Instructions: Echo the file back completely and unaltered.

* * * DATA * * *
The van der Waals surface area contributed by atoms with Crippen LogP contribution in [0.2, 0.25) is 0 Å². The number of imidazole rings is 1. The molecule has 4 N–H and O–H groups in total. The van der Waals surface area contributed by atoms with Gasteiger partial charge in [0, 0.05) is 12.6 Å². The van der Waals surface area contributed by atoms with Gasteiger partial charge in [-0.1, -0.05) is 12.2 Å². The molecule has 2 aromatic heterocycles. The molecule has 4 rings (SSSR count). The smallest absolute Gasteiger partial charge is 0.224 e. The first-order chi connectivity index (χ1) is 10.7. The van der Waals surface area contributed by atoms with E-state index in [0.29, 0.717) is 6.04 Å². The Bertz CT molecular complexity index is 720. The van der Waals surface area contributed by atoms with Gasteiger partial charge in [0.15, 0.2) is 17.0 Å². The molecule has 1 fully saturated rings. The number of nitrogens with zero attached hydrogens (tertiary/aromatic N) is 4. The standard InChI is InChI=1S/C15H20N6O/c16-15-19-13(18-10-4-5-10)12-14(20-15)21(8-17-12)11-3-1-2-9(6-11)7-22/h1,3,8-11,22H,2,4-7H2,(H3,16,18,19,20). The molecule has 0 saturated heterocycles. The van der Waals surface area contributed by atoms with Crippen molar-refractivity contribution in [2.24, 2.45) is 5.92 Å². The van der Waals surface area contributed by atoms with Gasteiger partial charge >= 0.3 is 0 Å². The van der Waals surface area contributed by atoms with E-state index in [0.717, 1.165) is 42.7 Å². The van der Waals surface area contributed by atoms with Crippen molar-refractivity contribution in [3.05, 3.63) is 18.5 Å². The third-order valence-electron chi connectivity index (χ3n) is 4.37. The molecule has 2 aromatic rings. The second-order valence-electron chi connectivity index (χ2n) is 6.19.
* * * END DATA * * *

The van der Waals surface area contributed by atoms with Crippen LogP contribution in [0.2, 0.25) is 0 Å². The number of imidazole rings is 1. The molecule has 4 N–H and O–H groups in total. The van der Waals surface area contributed by atoms with Gasteiger partial charge in [0, 0.05) is 12.6 Å². The van der Waals surface area contributed by atoms with Gasteiger partial charge in [-0.1, -0.05) is 12.2 Å². The molecule has 2 aromatic heterocycles. The molecule has 4 rings (SSSR count). The smallest absolute Gasteiger partial charge is 0.224 e. The first-order chi connectivity index (χ1) is 10.7. The van der Waals surface area contributed by atoms with E-state index in [0.29, 0.717) is 6.04 Å². The Bertz CT molecular complexity index is 720. The van der Waals surface area contributed by atoms with Gasteiger partial charge in [0.15, 0.2) is 17.0 Å². The molecule has 1 fully saturated rings. The number of nitrogens with zero attached hydrogens (tertiary/aromatic N) is 4. The standard InChI is InChI=1S/C15H20N6O/c16-15-19-13(18-10-4-5-10)12-14(20-15)21(8-17-12)11-3-1-2-9(6-11)7-22/h1,3,8-11,22H,2,4-7H2,(H3,16,18,19,20). The molecule has 0 saturated heterocycles. The van der Waals surface area contributed by atoms with Crippen molar-refractivity contribution in [2.24, 2.45) is 5.92 Å². The van der Waals surface area contributed by atoms with Gasteiger partial charge >= 0.3 is 0 Å². The van der Waals surface area contributed by atoms with E-state index in [0.717, 1.165) is 42.7 Å². The van der Waals surface area contributed by atoms with Crippen molar-refractivity contribution in [3.05, 3.63) is 18.5 Å². The third-order valence-electron chi connectivity index (χ3n) is 4.37. The molecule has 2 aromatic rings. The second-order valence-electron chi connectivity index (χ2n) is 6.19.